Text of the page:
First: A story featuring a male keeper and a female Kept.
Mélanie stepped closer to Jasper and surveyed the area. There were people everywhere. More than half of them hadn’t seemed to notice the shouting at all. A few of them were looking across the market. A few more were looking at Jasper.
Was she going to have to do Workings again? Was she even allowed to?
Jasper waved enthusiastically with one arm, balancing the packages with the other. “George Ridges! I haven’t seen you in forever!”
Mélanie relaxed the smallest bit — he’d gotten himself kidnapped not all that long ago; her Master might not be the best at judging people — and tried to see who he was waving at.
She couldn’t make anyone out through the crowd. Jasper was giving her a nudge anyway. “You see that table? The one with the red banners on it?”
The banners had probably been red at one point, at least. Now they were a sort of sad mauvey-coral. Mélanie nodded.
“We’re going that way. Stay close, okay? I’m gonna try to clear a path for you.”
“You don’t have to—” He was already moving.
She stayed right behind him, unsure why he’d told her where they were going when he was leading her. Then someone bumped into her, and for a moment she couldn’t see Jasper at all.
She got her packages re-balanced — and checked to make sure she still had all of them — and looked around. She was shorter than two-thirds of this crowd. It would be easy for her to get lost here, just by not looking in the right direction.
There. There were the faded-red banners, and there was Jasper. She shifted everything again and headed towards him.
Someone bumped into her again, this time touching at a pocket. “Empty,” she told the pick-pocket, more amused than offended. “And don’t steal my mas — partner’s wares, or I’ll get in trouble.”
The kid froze, looked at her, and took a step back. “You’re not supposed to notice things like that.”
“I apologize for noticing something you’d rather I not. Tell you what, give me honest help and I’ll give you something for your work, how’s that?”‘
“I don’t need it. I’m not a beggar!”
“Nobody said you were.” She balanced her packages again and kept walking. “As a matter of fact, I think what nobody was saying you were was more of a pick-pocket and less of a beggar, and what I was offering was -” she made the same mock-shudder she sometimes did with Jasper “-honest work. For honest pay.”
“You’re making fun of me.” The kid wrinkled a dirty nose at Mélanie. “What’d I ever do to you?”
“To be entirely honest, I’m making fun of my partner, not you.” It sounded strange on her lips, but if that was how Jasper wanted to play this, she was obviously going to go along with him. “Are you going to help me, or just follow me not helping?”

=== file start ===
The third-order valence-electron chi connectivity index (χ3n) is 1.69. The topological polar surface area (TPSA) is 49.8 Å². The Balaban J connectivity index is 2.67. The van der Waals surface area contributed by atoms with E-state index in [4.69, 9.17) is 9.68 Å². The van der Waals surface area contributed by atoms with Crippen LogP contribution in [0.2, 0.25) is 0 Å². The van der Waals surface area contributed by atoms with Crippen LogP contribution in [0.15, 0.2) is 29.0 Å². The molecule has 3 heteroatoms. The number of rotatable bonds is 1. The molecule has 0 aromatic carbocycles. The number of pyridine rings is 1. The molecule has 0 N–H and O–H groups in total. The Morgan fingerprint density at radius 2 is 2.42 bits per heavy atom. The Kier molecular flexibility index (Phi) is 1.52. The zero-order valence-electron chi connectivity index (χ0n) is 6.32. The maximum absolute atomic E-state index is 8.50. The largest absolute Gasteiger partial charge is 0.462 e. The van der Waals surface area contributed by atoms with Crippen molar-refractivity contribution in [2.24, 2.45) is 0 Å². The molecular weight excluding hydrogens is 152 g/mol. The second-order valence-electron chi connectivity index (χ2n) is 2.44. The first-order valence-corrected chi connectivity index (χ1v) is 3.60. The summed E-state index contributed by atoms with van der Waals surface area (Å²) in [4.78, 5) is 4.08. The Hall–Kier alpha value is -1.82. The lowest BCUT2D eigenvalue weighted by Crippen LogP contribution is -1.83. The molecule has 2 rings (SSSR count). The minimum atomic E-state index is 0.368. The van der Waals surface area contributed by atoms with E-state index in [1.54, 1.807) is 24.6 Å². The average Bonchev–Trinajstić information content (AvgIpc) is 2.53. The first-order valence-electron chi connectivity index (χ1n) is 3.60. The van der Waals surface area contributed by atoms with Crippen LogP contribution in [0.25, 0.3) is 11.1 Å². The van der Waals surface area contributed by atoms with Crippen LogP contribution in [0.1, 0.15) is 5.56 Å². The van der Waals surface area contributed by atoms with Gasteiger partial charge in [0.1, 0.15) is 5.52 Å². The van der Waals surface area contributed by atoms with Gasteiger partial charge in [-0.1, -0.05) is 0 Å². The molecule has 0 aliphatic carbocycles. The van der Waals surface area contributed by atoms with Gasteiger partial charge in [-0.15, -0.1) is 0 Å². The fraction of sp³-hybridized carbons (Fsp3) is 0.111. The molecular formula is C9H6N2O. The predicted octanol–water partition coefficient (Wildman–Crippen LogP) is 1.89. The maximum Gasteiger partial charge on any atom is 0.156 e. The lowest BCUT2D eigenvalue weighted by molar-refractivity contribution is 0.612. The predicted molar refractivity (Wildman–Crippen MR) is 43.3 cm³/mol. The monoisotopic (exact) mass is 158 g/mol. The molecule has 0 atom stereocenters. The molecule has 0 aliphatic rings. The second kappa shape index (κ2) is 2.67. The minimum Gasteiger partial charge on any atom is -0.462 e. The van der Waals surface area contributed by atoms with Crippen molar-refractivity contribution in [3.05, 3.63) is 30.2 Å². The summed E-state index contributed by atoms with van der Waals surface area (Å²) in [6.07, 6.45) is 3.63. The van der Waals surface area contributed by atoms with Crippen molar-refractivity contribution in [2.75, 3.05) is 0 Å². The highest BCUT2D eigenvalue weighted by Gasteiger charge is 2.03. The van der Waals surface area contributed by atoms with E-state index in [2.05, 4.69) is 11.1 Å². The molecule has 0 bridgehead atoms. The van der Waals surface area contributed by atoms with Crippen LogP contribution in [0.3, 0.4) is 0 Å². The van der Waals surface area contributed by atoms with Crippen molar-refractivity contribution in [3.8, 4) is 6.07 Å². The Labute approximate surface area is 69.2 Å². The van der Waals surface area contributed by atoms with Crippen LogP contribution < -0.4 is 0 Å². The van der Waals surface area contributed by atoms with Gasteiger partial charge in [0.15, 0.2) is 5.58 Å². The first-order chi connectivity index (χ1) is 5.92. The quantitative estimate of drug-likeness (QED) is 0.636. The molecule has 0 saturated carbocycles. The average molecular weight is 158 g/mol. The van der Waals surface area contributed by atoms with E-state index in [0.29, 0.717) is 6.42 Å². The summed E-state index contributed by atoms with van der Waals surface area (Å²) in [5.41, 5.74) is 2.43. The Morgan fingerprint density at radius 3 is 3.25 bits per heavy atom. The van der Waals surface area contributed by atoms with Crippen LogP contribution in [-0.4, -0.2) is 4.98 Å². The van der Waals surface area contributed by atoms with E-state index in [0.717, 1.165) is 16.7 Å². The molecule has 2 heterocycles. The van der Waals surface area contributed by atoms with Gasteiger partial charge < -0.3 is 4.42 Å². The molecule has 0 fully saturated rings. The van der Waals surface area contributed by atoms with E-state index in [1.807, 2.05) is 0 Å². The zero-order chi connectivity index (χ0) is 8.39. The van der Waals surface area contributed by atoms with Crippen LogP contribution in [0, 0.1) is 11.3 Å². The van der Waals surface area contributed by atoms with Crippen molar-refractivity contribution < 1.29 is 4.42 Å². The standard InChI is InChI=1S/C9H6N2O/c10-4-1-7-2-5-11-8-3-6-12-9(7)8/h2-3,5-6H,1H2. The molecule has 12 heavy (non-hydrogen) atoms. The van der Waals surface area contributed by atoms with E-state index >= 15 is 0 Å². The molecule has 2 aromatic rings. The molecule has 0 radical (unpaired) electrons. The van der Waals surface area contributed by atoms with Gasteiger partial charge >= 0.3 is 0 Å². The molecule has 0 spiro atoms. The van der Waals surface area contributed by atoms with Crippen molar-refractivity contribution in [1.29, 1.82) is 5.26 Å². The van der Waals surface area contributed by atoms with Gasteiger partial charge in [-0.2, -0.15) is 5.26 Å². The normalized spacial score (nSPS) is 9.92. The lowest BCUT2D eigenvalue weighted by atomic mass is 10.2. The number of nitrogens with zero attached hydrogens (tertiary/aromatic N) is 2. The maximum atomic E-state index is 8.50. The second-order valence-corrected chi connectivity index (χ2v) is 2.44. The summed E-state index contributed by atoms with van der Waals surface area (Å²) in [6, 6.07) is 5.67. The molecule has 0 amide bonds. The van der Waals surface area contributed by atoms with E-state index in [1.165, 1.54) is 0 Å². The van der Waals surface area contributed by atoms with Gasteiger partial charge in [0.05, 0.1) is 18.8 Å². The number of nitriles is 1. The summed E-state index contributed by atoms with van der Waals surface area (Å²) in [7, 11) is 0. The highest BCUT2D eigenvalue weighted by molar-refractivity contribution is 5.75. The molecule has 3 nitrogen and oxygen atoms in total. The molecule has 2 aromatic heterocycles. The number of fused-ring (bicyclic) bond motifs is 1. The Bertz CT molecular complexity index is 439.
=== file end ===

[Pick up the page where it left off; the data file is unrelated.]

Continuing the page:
“I guess I could carry this thing.” The kid took the top box from her pile. “You’re new.”
“I am. My partner’s been here before, but I never have. So I’m just lucky I’m not completely lost.”
“So if I ran off with this-“
“I’d have to shout ‘stop! Thief!’, and you might get away, but if you didn’t, you’d probably get in trouble.”
“You’d do that?” The kid sulked at her. “But I’m carrying things for you.”
Mélanie laughed. “You’re new at this, aren’t you? Yes. Please don’t steal from me, it would-” she snorted at herself “-it would ruin my good mood.”
As if that ever worked with a thief – did it?
The kid laughed. “Okay, okay. You asked so nicely, I guess I can just help you out.”
“Thank you.” Mélanie glanced over at them – a head shorter than her, with sort of weedy hair and a sharp nose; their clothes were shapeless and had a lot of room, if she was thinking in that direction, to hide their – gleanings, that was a good word. They were probably pre-pubescent, but the clothes and the height made it hard to tell. “Parents around?” she asked casually.
The kid flinched and nearly dropped the package. Mélanie wanted to hold up her hands to soothe, but she was still laden with packages.
“It’s okay, I won’t pry, sorry,” she said instead. “Look, do you have, uh. Lunch. It’s just, I packed too much…”
The kid laughed at her. “You’re transparent.”
“Well, I don’t have much call to not be,” Mélanie retorted. The thought made her think of her previous masters and the amount of lying that she’d done, either through omission or half-answers or just flat-out untruths. “That is, ah. Now.”
“Hey, sorry.” It was the kid’s turn to be apologetic and worried. “Sorry, I mean, I don’t mind, if you want to feed me and all. That would be dumb. I’m sorry,” they repeated. “All good?”
“All good,” Mélanie agreed. She smiled gently at the kid and added in a shoulder-pat. “Here we are. Jasper, this is – my friend? And we are going to give them a little something for lunch.”
“Thank you, Mélanie’s friend, for helping her carry her things.” Jasper winked cheerfully; the kid flushed.
“Kearney.” The kid held out a hand, juggling the box to do so. “She’s nice, your – partner.”
Jasper shook the hand solemnly. “That she is. I’m very lucky to be working with her.” His eyes narrowed and he suddenly grinned. “We’ve met before, Kearney. It was probably four or five times ago that I was here -”
“I don’t have it anymore. I used it to, uh, to buy my sick mother medicine.”
“Does that work on most people?”
“Most of them,” Kearney agreed. “Sometimes I have to turn on the tears. But you’re different.”
“Well, there’s reasons for that. Look, considering your sick mother still needs medicine, how about a deal. You help Mélanie and I watch the table all day – we wouldn’t want a thief running off with our stuff, would we? – and I’ll not only feed you, I’ll give you a cut of the profits. After that… after that, I may have a job for you. If you’re, ah, if you’re up to it?” He raised his eyebrows in challenge.Want more?